"A poll by Primetime Live revealed that 56% of Republicans are very satisfied with their sex lives, but only 47% of Democrats are. More Republicans have worn something sexy to enhance their sex life, but more Democrats have faked and orgasm." - ABC News/The Economist.
Maybe this might explain it.
". . . Another sex professional, 25-year-old Eve, says, “I don’t want to single out the Republicans, but they are majority male and a fairly wealthy group of people.”"

Painful Withdrawal

"A man does not often change his deepest convictions. But it is not unusual for a man to change his calculation of risk." - The Economist
Bush might want to consider that; but this is actually in reference to Ariel Sharon, who recently got the approval of the Knesset (barely) for the withdrawal of Jewish settlers in Gaza.
Many that supported Sharon's plan want a referendum on the issue, but Sharon is fighting it.
"A person can change their mind from time to time but not give in to pressures and ultimatums," [Sharon] told Haaretz newspaper.
"My position on the referendum is unchanged - I am opposed because it will lead to terrible tensions and a rupture in the public."
People are already divided within Gaza, with some even being targeted by vandals for their views about leaving. This situation will only get worse, as members of the Likud Party and other government officials have threatened to leave the government if a referendum is not called.

It seems like such an odd move for Sharon to push this withdrawal plan. I have no doubt that it is an appeasement effort. Many Palestinians suspect that this withdrawal is just a distraction as Israel takes tighter control of the West Bank.
I remember that after I first heard of the proposal (and doubted its motives) there followed several assassinations of Palestinian leaders. - Pay no attention to the gun I am holding in my other hand.

Still, Sharon seems intent on this plan and I will not pretend to understand the machinations in this situation.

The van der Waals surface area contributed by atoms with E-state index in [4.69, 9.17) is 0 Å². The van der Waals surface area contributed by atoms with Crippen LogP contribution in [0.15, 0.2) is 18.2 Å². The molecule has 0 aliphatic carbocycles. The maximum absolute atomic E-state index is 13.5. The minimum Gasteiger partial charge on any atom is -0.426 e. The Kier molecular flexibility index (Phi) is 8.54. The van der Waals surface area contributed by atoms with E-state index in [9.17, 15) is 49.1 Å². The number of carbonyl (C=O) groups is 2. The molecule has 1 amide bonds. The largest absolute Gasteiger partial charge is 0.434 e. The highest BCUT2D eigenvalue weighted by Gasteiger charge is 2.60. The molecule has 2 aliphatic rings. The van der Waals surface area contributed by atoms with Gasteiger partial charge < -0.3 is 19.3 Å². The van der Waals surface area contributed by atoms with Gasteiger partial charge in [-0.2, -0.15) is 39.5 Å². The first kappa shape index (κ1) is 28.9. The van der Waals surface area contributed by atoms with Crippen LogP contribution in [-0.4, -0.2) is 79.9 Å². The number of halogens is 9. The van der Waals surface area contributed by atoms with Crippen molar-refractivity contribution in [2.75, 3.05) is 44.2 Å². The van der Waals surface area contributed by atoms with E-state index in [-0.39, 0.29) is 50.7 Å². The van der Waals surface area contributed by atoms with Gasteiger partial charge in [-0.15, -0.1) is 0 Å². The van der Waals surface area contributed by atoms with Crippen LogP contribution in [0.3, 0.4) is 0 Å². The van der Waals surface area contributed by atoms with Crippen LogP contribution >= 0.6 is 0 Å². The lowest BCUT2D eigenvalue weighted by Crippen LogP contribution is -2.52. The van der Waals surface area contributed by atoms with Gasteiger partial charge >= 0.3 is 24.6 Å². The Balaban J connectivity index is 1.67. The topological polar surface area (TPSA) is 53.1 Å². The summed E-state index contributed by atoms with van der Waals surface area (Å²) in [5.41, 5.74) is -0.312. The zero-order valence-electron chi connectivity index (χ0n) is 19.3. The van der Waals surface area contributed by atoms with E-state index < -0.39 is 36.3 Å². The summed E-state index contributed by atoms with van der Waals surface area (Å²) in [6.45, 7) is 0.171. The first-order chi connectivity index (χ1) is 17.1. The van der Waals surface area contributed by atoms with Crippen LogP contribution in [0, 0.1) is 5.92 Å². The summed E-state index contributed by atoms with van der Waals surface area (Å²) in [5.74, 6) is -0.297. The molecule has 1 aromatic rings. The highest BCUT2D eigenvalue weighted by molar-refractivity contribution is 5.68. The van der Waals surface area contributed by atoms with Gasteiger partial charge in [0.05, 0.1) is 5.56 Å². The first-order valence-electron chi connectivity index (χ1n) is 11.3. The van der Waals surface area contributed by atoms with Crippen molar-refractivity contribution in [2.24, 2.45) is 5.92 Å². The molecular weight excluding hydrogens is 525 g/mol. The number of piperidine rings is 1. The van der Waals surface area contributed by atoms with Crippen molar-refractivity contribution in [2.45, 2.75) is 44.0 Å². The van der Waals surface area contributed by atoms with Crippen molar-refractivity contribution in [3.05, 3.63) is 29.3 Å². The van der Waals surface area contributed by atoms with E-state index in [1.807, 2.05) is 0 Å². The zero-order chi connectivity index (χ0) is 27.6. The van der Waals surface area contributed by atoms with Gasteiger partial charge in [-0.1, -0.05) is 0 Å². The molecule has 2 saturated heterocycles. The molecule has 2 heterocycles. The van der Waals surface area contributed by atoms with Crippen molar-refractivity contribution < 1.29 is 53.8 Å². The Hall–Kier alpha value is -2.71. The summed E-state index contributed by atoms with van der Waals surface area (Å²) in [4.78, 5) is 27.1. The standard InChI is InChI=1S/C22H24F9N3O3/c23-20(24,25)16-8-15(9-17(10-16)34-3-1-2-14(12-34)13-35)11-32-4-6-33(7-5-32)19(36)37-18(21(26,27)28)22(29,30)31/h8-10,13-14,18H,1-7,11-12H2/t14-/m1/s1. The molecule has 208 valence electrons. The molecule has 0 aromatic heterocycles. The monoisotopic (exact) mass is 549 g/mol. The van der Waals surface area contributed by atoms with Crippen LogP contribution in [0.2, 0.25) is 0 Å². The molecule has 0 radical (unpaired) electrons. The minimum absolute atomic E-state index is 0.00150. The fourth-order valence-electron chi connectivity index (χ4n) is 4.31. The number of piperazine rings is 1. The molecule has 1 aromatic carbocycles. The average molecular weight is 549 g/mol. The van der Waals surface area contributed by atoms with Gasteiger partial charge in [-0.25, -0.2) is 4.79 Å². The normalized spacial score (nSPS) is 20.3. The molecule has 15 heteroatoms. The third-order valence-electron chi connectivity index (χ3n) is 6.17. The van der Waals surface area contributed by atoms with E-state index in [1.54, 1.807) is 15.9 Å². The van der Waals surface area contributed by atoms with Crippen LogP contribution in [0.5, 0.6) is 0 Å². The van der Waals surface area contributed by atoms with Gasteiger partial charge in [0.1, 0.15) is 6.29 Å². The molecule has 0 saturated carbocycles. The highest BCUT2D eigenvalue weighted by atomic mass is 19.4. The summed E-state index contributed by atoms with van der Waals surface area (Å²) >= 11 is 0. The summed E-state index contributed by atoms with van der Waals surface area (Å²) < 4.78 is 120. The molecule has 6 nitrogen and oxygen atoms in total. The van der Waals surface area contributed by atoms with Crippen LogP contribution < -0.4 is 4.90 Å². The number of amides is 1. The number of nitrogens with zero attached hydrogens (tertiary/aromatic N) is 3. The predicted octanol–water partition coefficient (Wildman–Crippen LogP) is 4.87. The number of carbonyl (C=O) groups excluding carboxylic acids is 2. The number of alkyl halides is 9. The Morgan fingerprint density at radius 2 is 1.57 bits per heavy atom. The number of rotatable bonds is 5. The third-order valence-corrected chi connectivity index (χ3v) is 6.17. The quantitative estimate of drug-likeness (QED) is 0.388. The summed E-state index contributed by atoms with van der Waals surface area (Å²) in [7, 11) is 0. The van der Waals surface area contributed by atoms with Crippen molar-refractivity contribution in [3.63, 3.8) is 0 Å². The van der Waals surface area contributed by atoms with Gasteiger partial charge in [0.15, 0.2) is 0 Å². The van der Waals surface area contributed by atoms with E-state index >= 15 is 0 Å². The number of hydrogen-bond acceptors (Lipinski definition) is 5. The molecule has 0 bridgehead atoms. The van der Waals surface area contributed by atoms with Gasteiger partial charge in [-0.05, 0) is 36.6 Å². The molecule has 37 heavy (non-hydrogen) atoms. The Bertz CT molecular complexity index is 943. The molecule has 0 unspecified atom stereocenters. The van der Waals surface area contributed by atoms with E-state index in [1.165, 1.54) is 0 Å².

"In the end, the dark and inner thoughts of these geriatric war-horses are unknowable and scarcely matter (not least because neither is likely to be around for the end). What does matter is what they do or can be forced to do while they have power, and whether their actioins look likely to make things better or not. Measured by that yardstick, Mr. Sharon's plan to quit Gaza is a good thing, no matter what his true motives." - The Economist
I am frustrated by the US treatment of the situation. Both Bush and Kerry seem intent on ignoring Yassir Arafat, a fact which has more to do with national politics than any sense that it will help things over there.

Tuesday, October 26, 2004

I Wish They Hadn't Missed

Ann Coulter, bastion of class...

COULTER: A couple alleged males attempted to sucker punch a 100-pound woman and missed. And they ended up with their faces smashed in and spending the night in the Pima County Jail, where I'm sure -- being good liberals -- their views on gay marriage will serve them well.

Monday, October 25, 2004

Rehnquist and Rod Stewart

Chief Justice William Rehnquist is right now being treated for thyroid cancer. I wonder if this will spur any of those undecideds or get more people out to the polls. People who can't get their heads around the importance of voting Kerry into office for four years might understand better the need to get a reasonable court justice appointed to the court for life.

"Several of the serving justices are over 70, so whoever wins the poll on 2 November could appoint up to four new Supreme Court judges during his time in office, our correspondent adds."
This is all even more important when you think about the fact that we will probably still have a Republican Congress after Nov. 2.

What Weighs More?

There were a couple gems on the news tonight.
First, I saw a meaningful discussion of why the media is covering trivial news in these last few days before the election. This was on CNN's Reliable Sources and involved a rehashing of all of the trivial news stories (including Kerry's mention of Cheney's lesbian daughter and Teresa Heinz Kerry's misstatement about Laura Bush never having a job).
I don't think they see the irony.

I was prevented from lashing out in anger at my coworkers by the calming influence of Jon Stewart on C-Span. Stewart was speaking at the New Yorker book festival and basically expanded on what he said on Crossfire, about the laziness of the media. (I will avoid mooning over Stewart here; but I must say, he is a very charming man.)